Knit Wit

Christine Lavin will be in stitches with her fans at Trenton’s Mill Hill Playhouse.

By: Susan Van Dongen
   Garrulous singer- songwriter and humorist Christine Lavin is looking for a few good men. Her Feb. 12 performance at Mill Hill Playhouse in Trenton will feature Ms. Lavin’s own kind of "man show," where she’ll be on the prowl for the best-looking guy in the audience.
   This is a woman known for twirling a baton onstage, hosting an impromptu knitter’s support group in her dressing room before shows and stalking Barry Humphries’ drag diva Dame Edna. Some people might call Ms. Lavin unstable, but hilarious is a better description.
   The manhunt, which she dreamed up as a spoof on female beauty pageants and conducts in every stop of her tour schedule, starts with Ms. Lavin putting on a miner’s hat and scoping out the seats for a male specimen. The winner is invited on stage and crowned with a custom-made hat crafted from that day’s newspaper — usually the sports section.
   Ms. Lavin makes her creations carefully, placing the particular date prominently so the hunk hats become time capsules, even collectibles. Speaking from her apartment on the Upper West Side of Manhattan, Ms. Lavin reflects that they might even be on some future version of Antiques Roadshow.
   "One lucky man will be crowned ‘Mr. Mercer County’ and his life will be forever changed," says Ms. Lavin with a laugh. "It’s totally fun, there’s nothing scary they have to do. The crown is made up of a newspaper and I spend at least two hours making each one.
   "I love to watch ‘Antiques Roadshow,’" she continues. "I have this vision of my ‘crowns’ being passed down through the generations. I can imagine the antiques guy, 100 years from now, doing the assessment, saying ‘and this is an original Christine Lavin.’ Everything I put on the crown is there for a reason and usually there’s a theme. Even though it looks like a collage, everything is carefully thought out. "
   Ms. Lavin, who has been entertaining her fans with her offbeat, erudite songs for about 20 years, says she plans a lot of audience-interactive things for her performances.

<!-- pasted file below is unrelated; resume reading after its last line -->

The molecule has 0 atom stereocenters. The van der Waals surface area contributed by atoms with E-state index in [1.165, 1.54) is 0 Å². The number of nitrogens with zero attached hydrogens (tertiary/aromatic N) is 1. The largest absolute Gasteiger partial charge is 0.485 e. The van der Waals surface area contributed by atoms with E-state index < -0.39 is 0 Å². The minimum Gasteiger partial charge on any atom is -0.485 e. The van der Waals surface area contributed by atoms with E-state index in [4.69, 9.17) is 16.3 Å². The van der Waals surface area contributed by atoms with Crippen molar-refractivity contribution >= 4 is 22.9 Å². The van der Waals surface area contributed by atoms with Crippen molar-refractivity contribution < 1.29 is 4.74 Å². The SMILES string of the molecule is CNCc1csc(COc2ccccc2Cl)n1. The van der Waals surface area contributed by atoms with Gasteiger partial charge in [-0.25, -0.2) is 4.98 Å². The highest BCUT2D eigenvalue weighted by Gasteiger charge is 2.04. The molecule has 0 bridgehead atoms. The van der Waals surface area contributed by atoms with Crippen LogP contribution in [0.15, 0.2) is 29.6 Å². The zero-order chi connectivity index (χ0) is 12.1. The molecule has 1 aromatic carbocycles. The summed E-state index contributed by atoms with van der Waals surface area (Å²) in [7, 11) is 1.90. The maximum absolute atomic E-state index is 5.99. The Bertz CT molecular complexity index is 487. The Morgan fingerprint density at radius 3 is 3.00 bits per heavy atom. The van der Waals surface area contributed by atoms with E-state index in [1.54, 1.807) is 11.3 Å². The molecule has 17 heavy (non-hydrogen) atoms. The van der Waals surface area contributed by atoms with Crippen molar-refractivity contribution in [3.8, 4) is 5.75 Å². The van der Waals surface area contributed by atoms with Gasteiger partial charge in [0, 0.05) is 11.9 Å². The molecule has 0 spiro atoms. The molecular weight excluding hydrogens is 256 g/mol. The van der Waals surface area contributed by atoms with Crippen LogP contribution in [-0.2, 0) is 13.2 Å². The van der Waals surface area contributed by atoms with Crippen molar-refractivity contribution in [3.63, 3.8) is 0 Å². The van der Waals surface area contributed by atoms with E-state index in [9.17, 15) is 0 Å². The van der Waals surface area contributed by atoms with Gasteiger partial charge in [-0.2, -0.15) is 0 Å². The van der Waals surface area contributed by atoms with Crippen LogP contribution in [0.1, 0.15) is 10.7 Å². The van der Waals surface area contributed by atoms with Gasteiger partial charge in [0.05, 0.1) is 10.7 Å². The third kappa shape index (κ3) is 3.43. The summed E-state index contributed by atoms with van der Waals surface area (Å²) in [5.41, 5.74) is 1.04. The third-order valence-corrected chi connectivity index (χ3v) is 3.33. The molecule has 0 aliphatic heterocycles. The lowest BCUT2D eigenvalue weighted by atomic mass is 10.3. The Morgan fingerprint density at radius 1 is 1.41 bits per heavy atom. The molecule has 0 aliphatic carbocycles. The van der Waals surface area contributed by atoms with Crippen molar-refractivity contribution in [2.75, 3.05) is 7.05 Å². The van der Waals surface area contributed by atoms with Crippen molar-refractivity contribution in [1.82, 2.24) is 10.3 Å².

"Just nothing that will send them into therapy," she says. "I tend to draw such smart audiences, the interaction makes it more interesting."
   She’s also been schmoozing with listeners before her shows, inviting anyone who knits, crochets or does cross-stitch and other hand sewing to hang out in her dressing room.
   "I got bitten by the knitting bug a couple years ago and I took to it so quickly," she says. "I’ve found that knitters are Type-A personalities. These are people who don’t want to just sit around — they want to be doing something. I thought to myself, ‘If there are other knitters in the audience waiting to see the show, I’ll bet they’d like to knit instead.’ It’s been really fun for me. People come to the shows who’ve been knitting for 30 or 40 years, so I’ve learned a lot of new stitches."
   Ms. Lavin says the knitters are not just women, either.
   "It’s all over the map," she says. "For some men, sewing and knitting is not considered feminine. There was one man in his 70s who joined us. At another show we had a guy who said he and his wife took a Lamaze class and he knitted a uterus for the teacher."
   With 28 albums to her credit, Ms. Lavin is a major force in the contemporary singer-songwriter world. Her latest is The Runaway Christmas Tree (Appleseed Records,
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), her first recording for family audiences. She is a founding member of The Four Bitchin’ Babes, four singer-songwriters — including Suzzy Roche — with whom she toured extensively in the ’90s. Ms. Lavin also created, directed, produced and taught performance courses at the Martha’s Vineyard Singer-Songwriter Retreat.